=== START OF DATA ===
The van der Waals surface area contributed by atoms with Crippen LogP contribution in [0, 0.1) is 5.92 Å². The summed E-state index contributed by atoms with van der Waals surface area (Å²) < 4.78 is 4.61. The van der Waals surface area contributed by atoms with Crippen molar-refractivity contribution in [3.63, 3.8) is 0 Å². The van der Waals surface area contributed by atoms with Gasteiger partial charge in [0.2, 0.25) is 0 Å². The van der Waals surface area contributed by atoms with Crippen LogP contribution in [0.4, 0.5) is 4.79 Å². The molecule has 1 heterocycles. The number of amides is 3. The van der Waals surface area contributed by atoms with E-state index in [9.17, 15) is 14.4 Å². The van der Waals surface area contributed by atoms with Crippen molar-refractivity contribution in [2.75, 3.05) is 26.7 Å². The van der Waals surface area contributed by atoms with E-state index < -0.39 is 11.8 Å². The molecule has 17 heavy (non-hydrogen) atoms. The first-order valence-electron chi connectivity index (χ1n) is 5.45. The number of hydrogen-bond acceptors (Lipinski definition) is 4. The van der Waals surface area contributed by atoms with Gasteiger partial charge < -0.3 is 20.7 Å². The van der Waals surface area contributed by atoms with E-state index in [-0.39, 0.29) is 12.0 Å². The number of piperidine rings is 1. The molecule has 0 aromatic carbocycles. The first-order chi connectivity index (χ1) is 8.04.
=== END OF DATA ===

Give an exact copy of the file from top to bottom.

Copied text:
The van der Waals surface area contributed by atoms with Crippen LogP contribution in [0, 0.1) is 5.92 Å². The summed E-state index contributed by atoms with van der Waals surface area (Å²) < 4.78 is 4.61. The van der Waals surface area contributed by atoms with Crippen molar-refractivity contribution in [3.63, 3.8) is 0 Å². The van der Waals surface area contributed by atoms with Gasteiger partial charge in [0.2, 0.25) is 0 Å². The van der Waals surface area contributed by atoms with Crippen LogP contribution in [0.4, 0.5) is 4.79 Å². The molecule has 1 heterocycles. The number of amides is 3. The van der Waals surface area contributed by atoms with E-state index in [9.17, 15) is 14.4 Å². The van der Waals surface area contributed by atoms with Crippen molar-refractivity contribution in [2.75, 3.05) is 26.7 Å². The van der Waals surface area contributed by atoms with E-state index < -0.39 is 11.8 Å². The molecule has 17 heavy (non-hydrogen) atoms. The first-order valence-electron chi connectivity index (χ1n) is 5.45. The number of hydrogen-bond acceptors (Lipinski definition) is 4. The van der Waals surface area contributed by atoms with Gasteiger partial charge < -0.3 is 20.7 Å². The van der Waals surface area contributed by atoms with E-state index in [-0.39, 0.29) is 12.0 Å². The number of piperidine rings is 1. The molecule has 0 aromatic carbocycles. The first-order chi connectivity index (χ1) is 8.04.